Because Robert Scheck was a retired career Navy man, CHAMPUS was the Schecks' health insurer. "CHAMPUS," Bing writes, "stands for Civilian Health and Medical Program of the Uniformed Services, a federal health insurance program that covers both active and retired military personnel and their families. CHAMPUS mental-health benefits include 30 days annually of inpatient care for adults, 45 days for children, and 150 days for adolescents in residential treatment centers. Additional days are authorized when deemed necessary.... Bob Scheck was not on active duty, so his champus benefits would cover 80 percent of Christy's hospital fees. If Scheck had been on active duty, CHAMPUS would have paid the full amount."
As Ms. Bing interviewed persons knowledgeable about medical insurance providers and their relationship to psychiatric hospitals, she learned that teenagers whose parents are covered by CHAMPUS are considered particularly desirable by hospital marketers assigned to "gets heads in the beds." She quotes from an interview with a past employee of Southwood.
"Every morning we'd start the day off with an intake meeting in which we'd review marketing contacts, incoming calls, evaluations, and admissions from the previous day. And we'd look at the discharge calendar, to see who was getting out, and we'd look to see what patients would be left and what their coverage was. The reimbursement rate was different for each company (the payor), and the payor mix was determined by which patients were covered by what policy. CHAMPUS, which paid approximately $1000-per-day for every CHAMPUS patient, was at the top of the list. MediCal, at about $350 per day, was at the bottom. All other coverage - Medicare, Aetna, and so on - was in between."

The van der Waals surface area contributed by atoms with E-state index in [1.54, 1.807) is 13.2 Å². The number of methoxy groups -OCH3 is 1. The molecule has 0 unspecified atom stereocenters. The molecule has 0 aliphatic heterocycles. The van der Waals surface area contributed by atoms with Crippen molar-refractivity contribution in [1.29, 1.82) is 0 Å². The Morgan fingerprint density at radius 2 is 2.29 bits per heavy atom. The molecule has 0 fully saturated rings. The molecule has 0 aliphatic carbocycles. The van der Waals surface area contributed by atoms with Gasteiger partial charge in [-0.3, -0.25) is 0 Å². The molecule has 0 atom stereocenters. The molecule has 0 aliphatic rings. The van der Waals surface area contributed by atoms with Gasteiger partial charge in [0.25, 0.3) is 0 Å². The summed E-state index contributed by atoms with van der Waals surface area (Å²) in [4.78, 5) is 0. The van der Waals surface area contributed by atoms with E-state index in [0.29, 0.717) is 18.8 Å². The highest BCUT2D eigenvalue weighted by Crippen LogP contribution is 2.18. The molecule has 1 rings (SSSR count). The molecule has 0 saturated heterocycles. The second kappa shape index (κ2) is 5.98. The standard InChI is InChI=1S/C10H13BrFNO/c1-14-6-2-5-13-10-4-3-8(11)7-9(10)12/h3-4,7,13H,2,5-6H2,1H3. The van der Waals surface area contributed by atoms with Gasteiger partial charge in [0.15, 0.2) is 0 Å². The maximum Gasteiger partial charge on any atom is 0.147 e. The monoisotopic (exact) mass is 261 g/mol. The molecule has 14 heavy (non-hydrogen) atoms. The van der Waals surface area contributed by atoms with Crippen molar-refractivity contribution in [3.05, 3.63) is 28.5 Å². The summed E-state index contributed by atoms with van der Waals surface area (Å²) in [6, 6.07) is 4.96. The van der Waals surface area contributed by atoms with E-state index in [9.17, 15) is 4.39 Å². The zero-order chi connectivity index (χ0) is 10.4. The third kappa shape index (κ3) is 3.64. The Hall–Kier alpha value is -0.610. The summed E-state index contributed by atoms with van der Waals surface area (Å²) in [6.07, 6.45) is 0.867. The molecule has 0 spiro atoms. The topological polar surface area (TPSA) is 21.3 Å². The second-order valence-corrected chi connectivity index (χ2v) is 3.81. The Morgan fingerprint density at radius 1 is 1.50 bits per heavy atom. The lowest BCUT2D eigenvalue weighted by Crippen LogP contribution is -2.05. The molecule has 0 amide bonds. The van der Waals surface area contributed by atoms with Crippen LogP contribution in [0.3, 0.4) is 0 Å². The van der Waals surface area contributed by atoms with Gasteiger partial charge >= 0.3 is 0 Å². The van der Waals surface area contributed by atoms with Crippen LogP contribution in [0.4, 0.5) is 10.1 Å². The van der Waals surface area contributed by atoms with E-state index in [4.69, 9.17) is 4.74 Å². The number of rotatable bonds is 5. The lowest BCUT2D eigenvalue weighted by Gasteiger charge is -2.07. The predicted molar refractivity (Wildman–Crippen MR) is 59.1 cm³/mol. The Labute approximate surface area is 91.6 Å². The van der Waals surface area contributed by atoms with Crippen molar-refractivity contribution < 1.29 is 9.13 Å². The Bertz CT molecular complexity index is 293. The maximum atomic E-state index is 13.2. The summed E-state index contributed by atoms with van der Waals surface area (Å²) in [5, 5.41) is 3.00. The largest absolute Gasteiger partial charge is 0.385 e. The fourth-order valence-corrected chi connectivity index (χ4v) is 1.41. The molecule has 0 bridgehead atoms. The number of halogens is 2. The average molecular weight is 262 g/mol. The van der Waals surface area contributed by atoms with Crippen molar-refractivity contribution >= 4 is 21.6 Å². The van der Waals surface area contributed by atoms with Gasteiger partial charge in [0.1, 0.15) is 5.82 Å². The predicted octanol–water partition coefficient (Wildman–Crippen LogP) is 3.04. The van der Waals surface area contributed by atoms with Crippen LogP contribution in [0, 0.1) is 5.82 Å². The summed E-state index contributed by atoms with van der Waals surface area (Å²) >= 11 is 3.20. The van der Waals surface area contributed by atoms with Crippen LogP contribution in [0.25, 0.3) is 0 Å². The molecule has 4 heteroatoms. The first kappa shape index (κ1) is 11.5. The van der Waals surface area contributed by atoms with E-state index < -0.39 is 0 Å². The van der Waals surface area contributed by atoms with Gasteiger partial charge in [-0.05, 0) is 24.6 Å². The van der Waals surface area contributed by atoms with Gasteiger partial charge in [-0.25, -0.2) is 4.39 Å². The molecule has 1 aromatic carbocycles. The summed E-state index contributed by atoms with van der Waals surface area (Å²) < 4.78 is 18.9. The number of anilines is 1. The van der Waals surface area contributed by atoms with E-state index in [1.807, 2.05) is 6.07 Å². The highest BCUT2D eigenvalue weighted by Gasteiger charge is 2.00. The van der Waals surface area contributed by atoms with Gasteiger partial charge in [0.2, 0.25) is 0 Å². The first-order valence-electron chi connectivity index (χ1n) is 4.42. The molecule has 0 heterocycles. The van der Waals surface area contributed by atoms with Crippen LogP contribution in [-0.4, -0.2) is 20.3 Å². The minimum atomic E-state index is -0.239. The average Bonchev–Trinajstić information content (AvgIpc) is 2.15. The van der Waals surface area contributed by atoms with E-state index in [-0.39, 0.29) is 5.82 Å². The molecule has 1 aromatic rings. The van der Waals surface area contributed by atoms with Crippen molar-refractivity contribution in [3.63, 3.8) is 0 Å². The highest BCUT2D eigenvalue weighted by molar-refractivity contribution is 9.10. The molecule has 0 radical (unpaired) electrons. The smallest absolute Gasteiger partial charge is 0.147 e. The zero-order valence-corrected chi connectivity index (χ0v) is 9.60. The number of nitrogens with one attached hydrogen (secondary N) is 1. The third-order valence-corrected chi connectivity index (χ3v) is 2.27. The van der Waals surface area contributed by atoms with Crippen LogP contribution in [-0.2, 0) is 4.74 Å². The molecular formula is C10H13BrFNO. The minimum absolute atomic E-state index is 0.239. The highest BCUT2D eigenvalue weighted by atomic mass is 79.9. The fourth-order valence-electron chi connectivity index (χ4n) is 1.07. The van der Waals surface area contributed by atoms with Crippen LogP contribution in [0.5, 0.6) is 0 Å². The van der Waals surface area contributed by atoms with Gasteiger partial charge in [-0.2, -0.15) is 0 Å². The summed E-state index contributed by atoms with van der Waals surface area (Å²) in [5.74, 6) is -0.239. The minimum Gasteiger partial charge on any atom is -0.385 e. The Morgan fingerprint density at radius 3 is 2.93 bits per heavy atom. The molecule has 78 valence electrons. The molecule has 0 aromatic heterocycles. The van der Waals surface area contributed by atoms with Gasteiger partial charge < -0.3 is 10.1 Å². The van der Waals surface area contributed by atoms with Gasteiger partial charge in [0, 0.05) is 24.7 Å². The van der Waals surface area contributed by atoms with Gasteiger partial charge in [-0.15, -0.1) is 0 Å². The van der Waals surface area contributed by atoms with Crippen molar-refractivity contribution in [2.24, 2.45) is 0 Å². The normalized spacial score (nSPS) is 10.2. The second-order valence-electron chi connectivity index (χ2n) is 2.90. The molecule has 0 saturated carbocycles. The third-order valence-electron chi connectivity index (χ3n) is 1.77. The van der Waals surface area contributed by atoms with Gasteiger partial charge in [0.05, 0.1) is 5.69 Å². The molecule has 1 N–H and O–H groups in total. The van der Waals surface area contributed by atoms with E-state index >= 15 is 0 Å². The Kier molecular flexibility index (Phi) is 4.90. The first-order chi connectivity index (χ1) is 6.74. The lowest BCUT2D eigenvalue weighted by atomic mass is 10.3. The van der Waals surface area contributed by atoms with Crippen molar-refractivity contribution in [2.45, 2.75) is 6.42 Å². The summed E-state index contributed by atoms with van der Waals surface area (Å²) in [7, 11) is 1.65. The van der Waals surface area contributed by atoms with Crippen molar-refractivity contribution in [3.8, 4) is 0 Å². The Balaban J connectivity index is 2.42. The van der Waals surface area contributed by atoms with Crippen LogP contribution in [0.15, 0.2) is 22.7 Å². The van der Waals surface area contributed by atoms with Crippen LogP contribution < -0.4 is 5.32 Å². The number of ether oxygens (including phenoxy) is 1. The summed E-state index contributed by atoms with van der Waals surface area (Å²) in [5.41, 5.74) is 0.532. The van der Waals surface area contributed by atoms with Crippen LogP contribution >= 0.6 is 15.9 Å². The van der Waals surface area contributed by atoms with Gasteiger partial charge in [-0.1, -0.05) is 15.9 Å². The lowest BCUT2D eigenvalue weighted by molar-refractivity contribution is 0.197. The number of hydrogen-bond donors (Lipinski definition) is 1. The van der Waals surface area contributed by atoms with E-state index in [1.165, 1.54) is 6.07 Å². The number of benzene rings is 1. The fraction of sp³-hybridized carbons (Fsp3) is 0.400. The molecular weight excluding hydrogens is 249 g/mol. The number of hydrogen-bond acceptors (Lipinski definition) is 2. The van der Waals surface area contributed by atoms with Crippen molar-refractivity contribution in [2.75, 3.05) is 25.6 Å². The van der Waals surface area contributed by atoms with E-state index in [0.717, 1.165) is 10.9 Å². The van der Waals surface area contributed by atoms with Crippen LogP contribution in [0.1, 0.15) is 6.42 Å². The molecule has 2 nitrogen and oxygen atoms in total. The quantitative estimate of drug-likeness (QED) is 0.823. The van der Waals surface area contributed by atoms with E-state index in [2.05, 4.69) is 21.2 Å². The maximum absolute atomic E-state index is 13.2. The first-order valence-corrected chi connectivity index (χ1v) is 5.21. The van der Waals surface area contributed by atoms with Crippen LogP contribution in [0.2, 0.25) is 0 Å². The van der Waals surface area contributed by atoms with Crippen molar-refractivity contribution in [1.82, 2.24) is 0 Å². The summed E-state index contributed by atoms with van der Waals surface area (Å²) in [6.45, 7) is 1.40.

Ms. Bing's informant explained that on at least one occasion while he was at Southwood, a MediCal patient was dismissed before she was ready in order to make room for a patient whose parents could afford the $1000-per day fee. "That," he told Ms. Bing, "is human damage perpetrated for a $600-a-day difference in bed rate. That's a real story, and that's only one of them. Over a payor mix." I noted that Ms. Bing's book makes clear that many of these teen psychiatric care facilities send the patient home when his or her insurance runs out. Ms. Bing said that she had heard of only a few cases "where a kid is kept on a pro bono basis."
Ms. Bing first became interested in for-profit psychiatric hospitals in 1985 when she worked in the adult and adolescent unit in a for-profit hospital in the San Fernando Valley. Her title there was "Mental Health Technician." The title, she said, makes the work sound more glamorous than it is. "In actual fact what you do is make sure patients get their meals, get to school, get to group sessions, 12-step meetings. You also are available to search rooms, and you're kind of like a guard."